Using the calculation procedures prescribed in Germany’s TA Luft and supporting wind-tunnel trials, the additional air pollution from the F and G units was calculated and the total pollution to be expected estimated . The results are shown in the table below.

It can be seen that the additional pollution from each individual air pollutant is no more than 3% of the air-quality values of TA Luft and that overall pollution levels are below the permissible air-quality values.

The data on existing, additional and total air contamination apply to the most unfavourable situation in each case in the region being assessed and the additional contamination due to the new units assumes they are emitting at the maximum admissible levels. Under normal operating conditions actual emissions would be much lower.

The future for lignite

Looking beyond Neurath F and G RWE Power is working on the next generation of lignite-fired power plants. These are expected to offer about a four percentage point increase in efficiency thanks to the use of dried rather than raw lignite, as used in today’s plants, including Neurath F and G.

RWE Power is developing a drying technology called WTA – fluidised bed drying with internal waste heat utilization – for this purpose (see Modern Power Systems, December 2007, pp 17-21

A demonstration facility has been built next to the Niederaussem BoA unit and commissioning has just begun. The facility will trial the technology for the first time in conjunction with a large-scale power plant, with the aim of demonstrating that the WTA system in continuous operation is both technically and economically viable.

WTA is a proprietary development of RWE Power and since 1993 it has been undergoing trials and steady development at Frechen and Niederaussem.

WTA technology is also proposed as part of a major retrofit planned for the Hazelwood power plant in Australia (see Modern Power Systems, December 2007, pp 22-29).

It is expected that German electricity demand will grow only modestly in the coming decades. Over the past 10 years, consumption has increased by about 1% per annum.

However, while demand will hardly change, there are signs of major shifts in Germany’s energy mix. Above all there is the projected phase-out of nuclear power – the share of which in power generation hitherto has been some 22%. This may be questionable in terms of climate policy and the impact on the energy sector, but it has been agreed between the federal government and the energy sector and potentially creates a huge generation gap that must be bridged. If the phase-out happens the nuclear contribution to annual electricity supply – presently around 140-170 billion kWh per year – will dwindle to nothing by 2030.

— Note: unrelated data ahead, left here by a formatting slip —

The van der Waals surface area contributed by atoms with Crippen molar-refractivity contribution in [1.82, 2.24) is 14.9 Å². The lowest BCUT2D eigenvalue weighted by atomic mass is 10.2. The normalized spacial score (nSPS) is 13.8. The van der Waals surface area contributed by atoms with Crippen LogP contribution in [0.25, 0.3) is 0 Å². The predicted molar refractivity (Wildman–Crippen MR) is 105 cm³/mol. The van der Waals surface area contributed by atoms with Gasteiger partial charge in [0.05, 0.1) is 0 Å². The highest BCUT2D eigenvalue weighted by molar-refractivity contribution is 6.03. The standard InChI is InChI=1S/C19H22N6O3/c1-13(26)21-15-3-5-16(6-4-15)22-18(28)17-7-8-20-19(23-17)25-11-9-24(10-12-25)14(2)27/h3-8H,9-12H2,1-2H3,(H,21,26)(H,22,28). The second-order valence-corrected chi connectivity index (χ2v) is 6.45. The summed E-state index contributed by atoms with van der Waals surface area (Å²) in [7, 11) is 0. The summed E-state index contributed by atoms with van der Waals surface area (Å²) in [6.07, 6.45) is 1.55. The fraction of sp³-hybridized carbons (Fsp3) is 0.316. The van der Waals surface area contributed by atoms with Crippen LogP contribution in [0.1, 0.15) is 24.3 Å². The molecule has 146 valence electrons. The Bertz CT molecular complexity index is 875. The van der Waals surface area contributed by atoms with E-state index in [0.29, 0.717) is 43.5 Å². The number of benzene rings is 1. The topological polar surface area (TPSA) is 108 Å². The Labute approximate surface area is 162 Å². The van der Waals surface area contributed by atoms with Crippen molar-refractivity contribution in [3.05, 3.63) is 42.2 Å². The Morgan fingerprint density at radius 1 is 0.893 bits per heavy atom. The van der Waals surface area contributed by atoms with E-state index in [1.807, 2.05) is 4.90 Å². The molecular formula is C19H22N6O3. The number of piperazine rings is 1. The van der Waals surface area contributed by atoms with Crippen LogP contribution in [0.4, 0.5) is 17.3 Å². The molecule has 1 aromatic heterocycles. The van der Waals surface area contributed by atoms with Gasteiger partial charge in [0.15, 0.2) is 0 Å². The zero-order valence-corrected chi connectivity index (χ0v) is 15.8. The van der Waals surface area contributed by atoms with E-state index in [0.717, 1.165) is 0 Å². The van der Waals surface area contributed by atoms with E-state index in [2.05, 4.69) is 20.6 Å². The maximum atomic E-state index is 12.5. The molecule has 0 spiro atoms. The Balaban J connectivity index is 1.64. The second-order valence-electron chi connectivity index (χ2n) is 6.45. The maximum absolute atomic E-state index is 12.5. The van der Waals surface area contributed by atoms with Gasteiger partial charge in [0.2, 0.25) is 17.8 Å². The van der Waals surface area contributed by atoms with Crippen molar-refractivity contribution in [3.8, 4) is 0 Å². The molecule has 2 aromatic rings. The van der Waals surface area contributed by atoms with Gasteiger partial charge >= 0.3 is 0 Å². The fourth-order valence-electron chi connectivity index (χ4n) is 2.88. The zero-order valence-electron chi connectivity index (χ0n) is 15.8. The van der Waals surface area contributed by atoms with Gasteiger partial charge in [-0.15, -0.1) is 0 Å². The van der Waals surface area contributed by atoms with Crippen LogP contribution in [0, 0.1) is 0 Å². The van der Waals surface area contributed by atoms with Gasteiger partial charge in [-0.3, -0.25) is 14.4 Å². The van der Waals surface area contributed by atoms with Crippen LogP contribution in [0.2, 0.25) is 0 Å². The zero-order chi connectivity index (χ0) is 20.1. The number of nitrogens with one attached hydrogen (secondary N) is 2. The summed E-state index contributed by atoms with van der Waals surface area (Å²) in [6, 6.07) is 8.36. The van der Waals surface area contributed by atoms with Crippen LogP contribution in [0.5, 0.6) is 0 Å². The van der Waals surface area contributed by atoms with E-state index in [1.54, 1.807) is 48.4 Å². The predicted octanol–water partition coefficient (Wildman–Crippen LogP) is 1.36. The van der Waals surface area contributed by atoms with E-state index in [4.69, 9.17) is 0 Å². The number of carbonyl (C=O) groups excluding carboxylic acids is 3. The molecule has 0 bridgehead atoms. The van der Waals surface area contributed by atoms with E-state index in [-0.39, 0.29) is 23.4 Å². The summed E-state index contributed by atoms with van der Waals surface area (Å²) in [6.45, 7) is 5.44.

The German domestic renewable energy sources – hydro, wind, biomass, landfill gas, solar, geothermal and waste-to-energy – are at present making an 11% contribution towards power generation.

The federal government is pursuing the goal of increasing the share of renewables in electricity generation to at least 20% by the year 2020 and by the middle of the century as much as one half of all energy is to come from renewables.

Natural gas, too, is likely to enjoy an increasing share of the power generation market. It already accounts for around 12% of the total.

The outlook for hard coal is mixed: a decline in the use of domestically mined fuel and an increase in the use of imported coal.

But meeting power needs from natural gas, imported hard coal, and increased electricity imports creates fewer domestic jobs and less value added than electricity from indigenous energy sources such as lignite. It is estimated that economically mineable lignite deposits in Germany are sufficient to last for generations to come. Also, the lignite can be extracted under competitive conditions and the industry can get by without subsidy.

Currently lignite fired power plants account for about a quarter of Germany’s electricity production, with Rhenish lignite providing about 13% of the total electricity.

Analyses, eg by the Prognos research institute, have suggested that lignite may even gain in importance as an electricity source in the long term future. But this need not be at the expense of the environment or the climate thanks to more efficient power plants, as exemplified by Neurath F and G.